Welcome to Portraits of Fatherhood: We’re telling the story of today’s dads.
There is no better place to witness the changing roles of men and women in the larger culture than through the lens of parenthood. But rather than speculate on what and how contemporary fathers do what they do, we’d like to bring you portraits of the dads themselves. In their own words. Would you like to be interviewed for this feature? See the end of the post for details.
NAME Andrew W.
HOMETOWN / WHERE DO YOU LIVE NOW? Philadelphia, Pa
NUMBER OF CHILDREN Two
RELATIONSHIP STATUS Domestic Partnership
HOW DO YOU COMBINE WORK AND FAMILY? How have you, or you and your partner (if you’re partnered), arranged your life/schedule to provide the daily care for your kid(s)?
Those are, potentially, three very different questions. I have to separate work and family….except when I work from home. I use my break times when working from home to address the needs of the boys, and my girlfriend, or any downtime I have in-between calls. I arrange my work schedule so that I can take my girlfriend and the kids to school first, come back to the house & get my life together, and then drop the car off to her & take the bus to work. She makes it work for us by making the kids’ lunches in the morning, my lunch at night, and dinner four-six nights a week.
HOW HAS PARENTING CHANGED YOU AS AN INDIVIDUAL?
Never before have the fictional Uncle Ben Parker’s words been more relevant in my adult life (Spiderman was my 1st favorite superhero, by the way). We now have a gorgeous, huge, three bedroom house with two porches, backyard, a basement, a driveway….you get the drift. I lived most of my adult life recklessly and self-serving. Now, I am responsible for $1250.00/month in rent, plus utilities. People — this family, MY family — they RELY on me now. They expect me to bring home the bacon every day. They expect me to be there and be faithful to my woman, their mother. The days of running wild and blowing money on self-serving interests…they’re over. Finally, I realize that with great power, there must also come GREAT RESPONSIBILITY.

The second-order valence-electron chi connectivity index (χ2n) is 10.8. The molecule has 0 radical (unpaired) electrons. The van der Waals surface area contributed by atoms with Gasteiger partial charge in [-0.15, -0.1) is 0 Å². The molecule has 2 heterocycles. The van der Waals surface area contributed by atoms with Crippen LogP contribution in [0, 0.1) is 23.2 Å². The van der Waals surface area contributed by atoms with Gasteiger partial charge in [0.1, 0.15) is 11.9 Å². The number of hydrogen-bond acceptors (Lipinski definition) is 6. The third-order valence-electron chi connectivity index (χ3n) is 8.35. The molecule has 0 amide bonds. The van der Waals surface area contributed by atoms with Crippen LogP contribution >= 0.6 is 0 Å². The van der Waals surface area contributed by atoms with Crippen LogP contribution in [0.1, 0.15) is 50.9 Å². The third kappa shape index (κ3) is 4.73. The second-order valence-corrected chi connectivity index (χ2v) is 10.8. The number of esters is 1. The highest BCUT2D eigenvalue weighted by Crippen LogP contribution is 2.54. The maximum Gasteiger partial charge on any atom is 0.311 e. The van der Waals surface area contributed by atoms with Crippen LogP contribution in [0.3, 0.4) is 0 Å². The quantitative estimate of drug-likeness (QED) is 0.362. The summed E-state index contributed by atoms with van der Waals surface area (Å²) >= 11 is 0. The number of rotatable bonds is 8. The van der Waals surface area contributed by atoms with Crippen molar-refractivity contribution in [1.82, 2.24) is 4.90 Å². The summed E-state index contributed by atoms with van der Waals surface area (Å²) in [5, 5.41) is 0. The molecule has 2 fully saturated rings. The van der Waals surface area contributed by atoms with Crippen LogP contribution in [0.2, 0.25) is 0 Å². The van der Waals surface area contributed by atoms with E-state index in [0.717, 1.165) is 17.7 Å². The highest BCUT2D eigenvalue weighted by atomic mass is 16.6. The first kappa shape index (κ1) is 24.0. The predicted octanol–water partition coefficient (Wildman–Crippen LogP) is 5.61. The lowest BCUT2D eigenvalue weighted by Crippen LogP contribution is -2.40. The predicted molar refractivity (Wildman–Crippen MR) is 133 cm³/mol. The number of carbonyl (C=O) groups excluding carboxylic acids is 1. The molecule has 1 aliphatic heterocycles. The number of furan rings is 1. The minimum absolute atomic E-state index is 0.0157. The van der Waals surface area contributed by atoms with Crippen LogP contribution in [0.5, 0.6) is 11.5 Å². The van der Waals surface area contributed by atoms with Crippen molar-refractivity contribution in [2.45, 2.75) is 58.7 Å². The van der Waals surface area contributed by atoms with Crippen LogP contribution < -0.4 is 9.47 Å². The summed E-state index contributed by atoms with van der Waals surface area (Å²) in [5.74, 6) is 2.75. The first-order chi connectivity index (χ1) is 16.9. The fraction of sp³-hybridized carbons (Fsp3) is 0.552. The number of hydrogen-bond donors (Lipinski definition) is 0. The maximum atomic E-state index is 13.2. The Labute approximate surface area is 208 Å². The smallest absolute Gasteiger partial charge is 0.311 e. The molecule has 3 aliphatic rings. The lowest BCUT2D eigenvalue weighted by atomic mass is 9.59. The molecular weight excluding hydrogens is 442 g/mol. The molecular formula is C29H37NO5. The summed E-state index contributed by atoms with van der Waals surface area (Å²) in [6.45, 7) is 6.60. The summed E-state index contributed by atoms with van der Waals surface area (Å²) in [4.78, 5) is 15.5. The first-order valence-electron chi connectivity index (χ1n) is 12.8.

IF PARTNERED, HOW HAS PARENTING AFFECTED YOUR RELATIONSHIP? How often do you have sex? Is it enough? How do you communicate differently (if at all)?
Parenting makes partnering challenging. The dad is….available when my woman drops the kids off, but I asked my girlfriend not to communicate by phone with him, so getting him to watch their kids means she has to go down there sporadically, drop them off, and we never know when that is going to happen. There aren’t a lot of people willing to watch the boys, usually because of the youngest’s reputation & behavior (he has long shown signs of hyperactivity disorder) and one doesn’t usually get watched without the other. I have the most fun when it is just my girlfriend and I, and of course the cost of going out DOUBLES when the children are involved.
WHAT ARE YOUR STRENGTHS AS A PARENT AND WHAT ARE YOUR WEAKNESSES?
My biggest weakness is patience. I have a quote “zero-tolerance” for loudness, ignorance, disrespect….behaviors like that which occasionally the boys are prone to display. My strengths as a parent include my love to teach life lessons, usually incorporated with a dash or two of good, childish humor, & my willingness & enjoyment with helping the kids with their homework whenever I get home in time.
IF PARTNERED, WHAT ARE YOUR PARTNER’S STRENGTHS AND WEAKNESSES?
I believe my woman’s weaknesses include being too lenient with the boys, not demanding enough respect and setting strict guidelines and sticking to them. That is where I feel a significant part of our difficulty with the childrens’ behavior comes from. Her strengths? She has MANY. She cooks her butt off, cleans, is always working exceptionally hard & passionately no matter where she goes and what she does. In those regards she is a phenomenal person & mother.